NICE guidance gives people living with AF more treatment options

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The latest guidance published by the National Institute for Health and Clinical Excellence (NICE) recommends the use of dronedarone as a second-line treatment in people with additional cardiovascular risk factors whose atrial fibrillation (AF) has not been controlled by first-line therapy (usually including beta-blockers).

The guidance also suggests the use of dronedarone for those who have at least one of the following cardiovascular risk factors:
– hypertension requiring drugs of at least two different classes

– diabetes mellitus

– previous transient ischaemic attack, stroke or systemic embolism

– left atrial diameter of 50 mm or greater

– left ventricular ejection fraction less than 40% (noting that the summary of product characteristics [SPC] does not recommend dronedarone for people with left ventricular ejection fraction less than 35% because of limited experience of using it in this group) or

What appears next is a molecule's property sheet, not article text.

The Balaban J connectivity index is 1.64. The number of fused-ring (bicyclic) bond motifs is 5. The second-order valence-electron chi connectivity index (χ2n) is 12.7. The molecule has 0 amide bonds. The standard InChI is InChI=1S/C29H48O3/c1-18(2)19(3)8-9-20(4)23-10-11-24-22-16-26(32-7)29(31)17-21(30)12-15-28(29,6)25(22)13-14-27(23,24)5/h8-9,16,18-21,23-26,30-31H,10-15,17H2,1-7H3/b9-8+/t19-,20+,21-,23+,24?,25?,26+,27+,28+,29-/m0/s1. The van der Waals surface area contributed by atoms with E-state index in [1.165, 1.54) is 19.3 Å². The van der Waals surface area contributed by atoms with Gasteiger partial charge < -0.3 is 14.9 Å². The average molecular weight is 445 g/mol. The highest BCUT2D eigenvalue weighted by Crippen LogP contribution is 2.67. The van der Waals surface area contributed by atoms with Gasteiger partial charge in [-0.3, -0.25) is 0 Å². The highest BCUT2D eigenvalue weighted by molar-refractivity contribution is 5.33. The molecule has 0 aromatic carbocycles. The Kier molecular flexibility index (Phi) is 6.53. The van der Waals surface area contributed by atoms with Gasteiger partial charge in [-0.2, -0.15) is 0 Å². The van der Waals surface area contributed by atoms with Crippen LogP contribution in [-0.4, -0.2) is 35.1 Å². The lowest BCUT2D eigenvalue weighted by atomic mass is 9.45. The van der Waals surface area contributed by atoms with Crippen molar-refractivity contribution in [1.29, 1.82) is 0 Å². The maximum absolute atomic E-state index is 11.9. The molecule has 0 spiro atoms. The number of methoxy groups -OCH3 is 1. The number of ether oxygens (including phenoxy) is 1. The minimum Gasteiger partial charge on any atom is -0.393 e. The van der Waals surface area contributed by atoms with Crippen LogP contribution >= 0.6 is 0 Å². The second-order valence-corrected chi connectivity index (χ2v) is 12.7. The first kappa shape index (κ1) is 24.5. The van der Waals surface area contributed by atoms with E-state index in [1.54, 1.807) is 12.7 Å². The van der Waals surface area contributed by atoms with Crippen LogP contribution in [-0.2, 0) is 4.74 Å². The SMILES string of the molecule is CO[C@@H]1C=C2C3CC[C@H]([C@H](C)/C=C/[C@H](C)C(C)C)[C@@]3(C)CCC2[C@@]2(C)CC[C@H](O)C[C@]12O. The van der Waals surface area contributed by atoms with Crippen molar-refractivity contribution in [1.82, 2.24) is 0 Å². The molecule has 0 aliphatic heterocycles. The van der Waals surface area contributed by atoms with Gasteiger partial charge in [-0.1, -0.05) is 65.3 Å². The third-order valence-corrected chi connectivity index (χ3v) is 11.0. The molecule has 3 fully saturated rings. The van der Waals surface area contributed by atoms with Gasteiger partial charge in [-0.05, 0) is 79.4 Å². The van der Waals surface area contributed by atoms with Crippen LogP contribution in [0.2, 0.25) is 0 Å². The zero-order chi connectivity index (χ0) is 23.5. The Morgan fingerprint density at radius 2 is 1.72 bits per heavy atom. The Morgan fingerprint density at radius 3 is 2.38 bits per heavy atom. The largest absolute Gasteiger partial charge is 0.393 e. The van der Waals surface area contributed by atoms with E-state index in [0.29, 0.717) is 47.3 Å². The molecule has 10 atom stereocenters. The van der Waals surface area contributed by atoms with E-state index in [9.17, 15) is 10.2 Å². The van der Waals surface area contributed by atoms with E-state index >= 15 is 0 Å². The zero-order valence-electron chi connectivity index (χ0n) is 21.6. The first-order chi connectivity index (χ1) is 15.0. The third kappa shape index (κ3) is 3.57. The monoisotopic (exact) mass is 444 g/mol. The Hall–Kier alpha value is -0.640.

– age 70 years or older, and

– who do not have unstable New York Heart Association (NYHA) class III or IV heart failure1.

In recommending the use of dronedarone as a treatment option for some people with AF, the independent Appraisal Committee noted comments from patients and clinical experts received during consultation on the draft guidance that all current anti-arrhythmic drugs have side effects which can have a significant impact on quality of life with long term use. It heard from patient experts that some people with atrial fibrillation might prefer to take dronedarone because it has fewer side effects, despite it being less effective than other antiarrhythmic drugs in preventing recurrence of atrial fibrillation. The committee also accepted evidence that the drug did not lead to an increase in the risk of mortality, unlike the anti-arrhythmics with which it was compared.

Atrial fibrillation is one of the most common heart rhythm disturbance conditions. It can cause symptoms such as palpitations and tiredness and is associated with an increased risk of thrombus (blood clot) formation and thromboembolism including ischaemic strokes. The prevalence of AF increases with age and in the UK nearly 50,000 new cases of AF are diagnosed each year. Standard baseline therapy for AF may include drugs to maintain sinus rhythm, where beta-blockers are usually the first choice.

For more information on the guidelines, please visit the NICE website.


N.B.

The New York Heart Association classification of heart failure relates symptoms to everyday activities and the patient’s quality of life. Class III indicates a marked limitation of physical activity and class IV indicates being unable to carry out any physical activity without discomfort.

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